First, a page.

Collection: Ten O'Clock News
Date Created: 10/21/1983
Description: Greek dancers in traditional folk costumes do circle dances in Massachusetts State House rotunda to celebrate Greek independence day. Crowd of spectators. Greek music, and crowd sings Greek songs. Michael Dukakis, Kitty Dukakis, William Bulger, and Paul Tsongas join in. Buzzing sounds over audio at the end of video.
Collection: Ten O'Clock News
Date Created: 03/15/1983
Description: Barney Frank (US Representative) and Mel King (candidate for mayor of Boston) shake hands in front of the Massachusetts State House. Frank has endorsed King for mayor of Boston. Christy George interviews King in front of the State House. King talks about the current policies of the White administration and White's recent appointments to the Boston Redevelopment Authority (BRA). King says that his administration would eliminate the BRA in order to consolidate city development under a community development office. King criticizes White for making mayoral appointments without regard for his successor. King adds that the current police commissioner must be forced to resign. King says that the Boston City Council should not approve White's new housing proposal. He adds that the City Council should wait until the next mayor is elected before making new policy.
1:00:05: Visual: Mel King stands in front of the State House with his supporters and talks to the media about his candidacy for mayor. He talks about the "politics of inclusion." A reporter asks King how he feels about being "Barney Frank's second choice." King says that Barney Frank (US Representative) makes good choices; that he is glad to be one of Frank's choices. Mel King thanks the media. He shakes hands with Frank. Frank and King speak to one another. 1:01:12: V: Christy George sets up an interview with King. George asks King if Kevin White (Mayor, City of Boston) is consolidating power. She also asks him about mayoral appointments to city jobs. King says that political patronage is unfortunate; that White has not considered his appointments from the viewpoint of his successor. King says that the police commissioner must be asked to resign; that the new administration must work around the commissioner if he refuses to resign. George comments that the business community is wary of King and Ray Flynn (candidate for mayor of Boston). She asks if White is making appointments to the Boston Redevelopment Authority (BRA) before the mayoral elections in order to satisfy the business community. King says that the new administration must take a balanced approach to development; that the needs of the whole city must be considered. King says that his administration would consolidate the development functions of the city; that his administration would work to eliminate the BRA board as it is now; that a community development office would oversee development in the neighborhoods and in the downtown area. George notes that White's appointments to the BRA are not unusual for a mayor leaving office. King says that these candidates will be "holdovers"; that "holdover" appointments should only be allowed for a minimum period of time; that these appointments undermine public confidence in government. George asks King about White's plans to create a Neighborhood Housing Trust. King says that he hopes that the Boston City Council will not approve the program until a new mayor has been elected. King says that he will lobby the council not to approve the program. George ends the interview.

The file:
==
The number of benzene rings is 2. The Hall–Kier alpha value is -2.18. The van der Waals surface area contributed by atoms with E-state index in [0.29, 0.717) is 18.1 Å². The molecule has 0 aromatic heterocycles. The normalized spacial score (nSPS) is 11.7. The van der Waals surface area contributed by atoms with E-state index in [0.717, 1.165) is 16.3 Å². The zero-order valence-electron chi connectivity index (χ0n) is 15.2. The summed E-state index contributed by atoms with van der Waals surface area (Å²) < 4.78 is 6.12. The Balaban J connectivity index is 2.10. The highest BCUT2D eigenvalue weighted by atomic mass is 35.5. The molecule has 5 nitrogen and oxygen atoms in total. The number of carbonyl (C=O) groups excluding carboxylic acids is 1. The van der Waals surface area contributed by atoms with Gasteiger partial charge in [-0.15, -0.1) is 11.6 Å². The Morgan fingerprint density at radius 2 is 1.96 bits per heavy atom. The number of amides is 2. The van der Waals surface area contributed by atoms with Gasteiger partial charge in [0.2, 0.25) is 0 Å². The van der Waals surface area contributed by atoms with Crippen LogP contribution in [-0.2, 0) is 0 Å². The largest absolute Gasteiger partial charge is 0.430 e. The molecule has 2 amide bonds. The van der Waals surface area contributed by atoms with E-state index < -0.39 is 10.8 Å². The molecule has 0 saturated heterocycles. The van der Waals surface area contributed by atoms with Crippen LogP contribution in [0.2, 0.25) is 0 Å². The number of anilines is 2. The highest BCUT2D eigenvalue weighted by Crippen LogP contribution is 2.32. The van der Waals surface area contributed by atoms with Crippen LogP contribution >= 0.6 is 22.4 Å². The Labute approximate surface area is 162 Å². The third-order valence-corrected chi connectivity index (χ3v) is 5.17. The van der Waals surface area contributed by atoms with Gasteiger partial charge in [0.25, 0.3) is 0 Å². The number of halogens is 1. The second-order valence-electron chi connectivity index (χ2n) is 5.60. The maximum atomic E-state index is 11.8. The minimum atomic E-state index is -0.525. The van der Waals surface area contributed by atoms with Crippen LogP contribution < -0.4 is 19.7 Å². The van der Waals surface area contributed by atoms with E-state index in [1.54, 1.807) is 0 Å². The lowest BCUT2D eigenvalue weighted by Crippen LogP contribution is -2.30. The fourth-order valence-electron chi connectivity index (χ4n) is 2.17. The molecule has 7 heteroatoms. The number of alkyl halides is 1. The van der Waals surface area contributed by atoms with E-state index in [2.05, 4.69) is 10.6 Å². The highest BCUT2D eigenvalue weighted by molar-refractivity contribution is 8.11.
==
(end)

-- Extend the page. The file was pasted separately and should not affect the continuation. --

Collection: Ten O'Clock News
Date Created: 10/21/1983
Description: Several takes of reporter standup. Report on the "domino effect" created by the swearing in of ex-auditor Thaddues Buczko as a judge. John Finnegan will most likely replace him, and then someone else will have to replace Finnegan. B-roll of Speaker of the House Thomas McGee, President of the Senate William Bulger, and other state legislators in the State House Chambers. Buczko's swearing in ceremony. Bulger, McGee, and Governor King preside over the ceremony. McGee makes a heartfelt speech about his admiration for Buczko. King swears in Buczko. Buczko addresses the audience. A judge also addresses the audience.
Collection: Ten O'Clock News
Date Created: 02/11/1981